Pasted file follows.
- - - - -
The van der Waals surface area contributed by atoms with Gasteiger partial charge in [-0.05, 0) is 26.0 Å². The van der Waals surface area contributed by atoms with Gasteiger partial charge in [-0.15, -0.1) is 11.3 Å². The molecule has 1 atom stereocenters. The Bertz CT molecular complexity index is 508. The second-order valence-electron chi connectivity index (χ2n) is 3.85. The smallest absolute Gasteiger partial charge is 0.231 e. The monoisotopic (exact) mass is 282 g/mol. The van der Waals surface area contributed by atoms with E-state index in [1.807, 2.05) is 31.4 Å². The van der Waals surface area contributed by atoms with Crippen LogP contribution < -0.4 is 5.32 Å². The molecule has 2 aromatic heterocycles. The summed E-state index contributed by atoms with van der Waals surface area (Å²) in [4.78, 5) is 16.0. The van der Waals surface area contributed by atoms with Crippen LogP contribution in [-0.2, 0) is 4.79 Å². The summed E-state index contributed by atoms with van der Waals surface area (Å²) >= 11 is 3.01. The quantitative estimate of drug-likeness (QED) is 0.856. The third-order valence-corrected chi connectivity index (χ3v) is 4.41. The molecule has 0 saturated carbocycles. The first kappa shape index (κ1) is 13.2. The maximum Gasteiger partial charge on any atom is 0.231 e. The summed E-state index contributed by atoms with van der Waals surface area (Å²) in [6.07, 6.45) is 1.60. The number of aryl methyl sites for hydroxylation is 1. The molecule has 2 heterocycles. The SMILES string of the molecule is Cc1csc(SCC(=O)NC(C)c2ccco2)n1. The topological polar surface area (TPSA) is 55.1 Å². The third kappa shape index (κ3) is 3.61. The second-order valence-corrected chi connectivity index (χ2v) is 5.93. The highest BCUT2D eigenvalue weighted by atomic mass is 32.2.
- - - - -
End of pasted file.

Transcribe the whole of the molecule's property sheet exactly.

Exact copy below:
The van der Waals surface area contributed by atoms with Gasteiger partial charge in [-0.05, 0) is 26.0 Å². The van der Waals surface area contributed by atoms with Gasteiger partial charge in [-0.15, -0.1) is 11.3 Å². The molecule has 1 atom stereocenters. The Bertz CT molecular complexity index is 508. The second-order valence-electron chi connectivity index (χ2n) is 3.85. The smallest absolute Gasteiger partial charge is 0.231 e. The monoisotopic (exact) mass is 282 g/mol. The van der Waals surface area contributed by atoms with E-state index in [1.807, 2.05) is 31.4 Å². The van der Waals surface area contributed by atoms with Crippen LogP contribution < -0.4 is 5.32 Å². The molecule has 2 aromatic heterocycles. The summed E-state index contributed by atoms with van der Waals surface area (Å²) in [4.78, 5) is 16.0. The van der Waals surface area contributed by atoms with Crippen LogP contribution in [-0.2, 0) is 4.79 Å². The summed E-state index contributed by atoms with van der Waals surface area (Å²) >= 11 is 3.01. The quantitative estimate of drug-likeness (QED) is 0.856. The third-order valence-corrected chi connectivity index (χ3v) is 4.41. The molecule has 0 saturated carbocycles. The first kappa shape index (κ1) is 13.2. The maximum Gasteiger partial charge on any atom is 0.231 e. The summed E-state index contributed by atoms with van der Waals surface area (Å²) in [6.07, 6.45) is 1.60. The number of aryl methyl sites for hydroxylation is 1. The molecule has 2 heterocycles. The SMILES string of the molecule is Cc1csc(SCC(=O)NC(C)c2ccco2)n1. The topological polar surface area (TPSA) is 55.1 Å². The third kappa shape index (κ3) is 3.61. The second-order valence-corrected chi connectivity index (χ2v) is 5.93. The highest BCUT2D eigenvalue weighted by atomic mass is 32.2.